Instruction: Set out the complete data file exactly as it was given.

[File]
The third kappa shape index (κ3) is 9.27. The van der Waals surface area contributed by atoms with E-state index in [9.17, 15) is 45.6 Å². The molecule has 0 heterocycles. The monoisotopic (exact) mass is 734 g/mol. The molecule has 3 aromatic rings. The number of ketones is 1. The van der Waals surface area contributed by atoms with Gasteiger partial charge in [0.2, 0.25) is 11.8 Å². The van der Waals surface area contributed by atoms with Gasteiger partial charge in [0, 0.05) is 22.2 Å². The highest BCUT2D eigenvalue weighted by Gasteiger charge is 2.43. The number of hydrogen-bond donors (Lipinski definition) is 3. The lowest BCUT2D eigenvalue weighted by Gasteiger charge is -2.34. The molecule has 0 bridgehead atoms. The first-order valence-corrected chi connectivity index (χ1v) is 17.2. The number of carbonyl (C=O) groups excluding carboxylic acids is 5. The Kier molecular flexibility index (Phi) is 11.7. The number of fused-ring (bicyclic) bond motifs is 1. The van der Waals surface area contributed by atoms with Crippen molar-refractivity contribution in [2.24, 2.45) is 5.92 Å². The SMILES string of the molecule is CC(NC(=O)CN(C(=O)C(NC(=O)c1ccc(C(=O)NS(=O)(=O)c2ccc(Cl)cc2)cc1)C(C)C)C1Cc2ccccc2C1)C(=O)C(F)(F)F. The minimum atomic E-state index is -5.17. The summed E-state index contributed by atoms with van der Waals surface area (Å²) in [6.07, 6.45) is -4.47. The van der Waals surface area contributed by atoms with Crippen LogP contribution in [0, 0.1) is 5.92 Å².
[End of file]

The third kappa shape index (κ3) is 9.27. The van der Waals surface area contributed by atoms with E-state index in [9.17, 15) is 45.6 Å². The molecule has 0 heterocycles. The monoisotopic (exact) mass is 734 g/mol. The molecule has 3 aromatic rings. The number of ketones is 1. The van der Waals surface area contributed by atoms with Gasteiger partial charge in [0.2, 0.25) is 11.8 Å². The van der Waals surface area contributed by atoms with Gasteiger partial charge in [0, 0.05) is 22.2 Å². The highest BCUT2D eigenvalue weighted by Gasteiger charge is 2.43. The number of hydrogen-bond donors (Lipinski definition) is 3. The lowest BCUT2D eigenvalue weighted by Gasteiger charge is -2.34. The molecule has 0 bridgehead atoms. The first-order valence-corrected chi connectivity index (χ1v) is 17.2. The number of carbonyl (C=O) groups excluding carboxylic acids is 5. The Kier molecular flexibility index (Phi) is 11.7. The number of fused-ring (bicyclic) bond motifs is 1. The van der Waals surface area contributed by atoms with Crippen molar-refractivity contribution in [2.24, 2.45) is 5.92 Å². The SMILES string of the molecule is CC(NC(=O)CN(C(=O)C(NC(=O)c1ccc(C(=O)NS(=O)(=O)c2ccc(Cl)cc2)cc1)C(C)C)C1Cc2ccccc2C1)C(=O)C(F)(F)F. The minimum atomic E-state index is -5.17. The summed E-state index contributed by atoms with van der Waals surface area (Å²) in [6.07, 6.45) is -4.47. The van der Waals surface area contributed by atoms with Crippen LogP contribution in [0, 0.1) is 5.92 Å².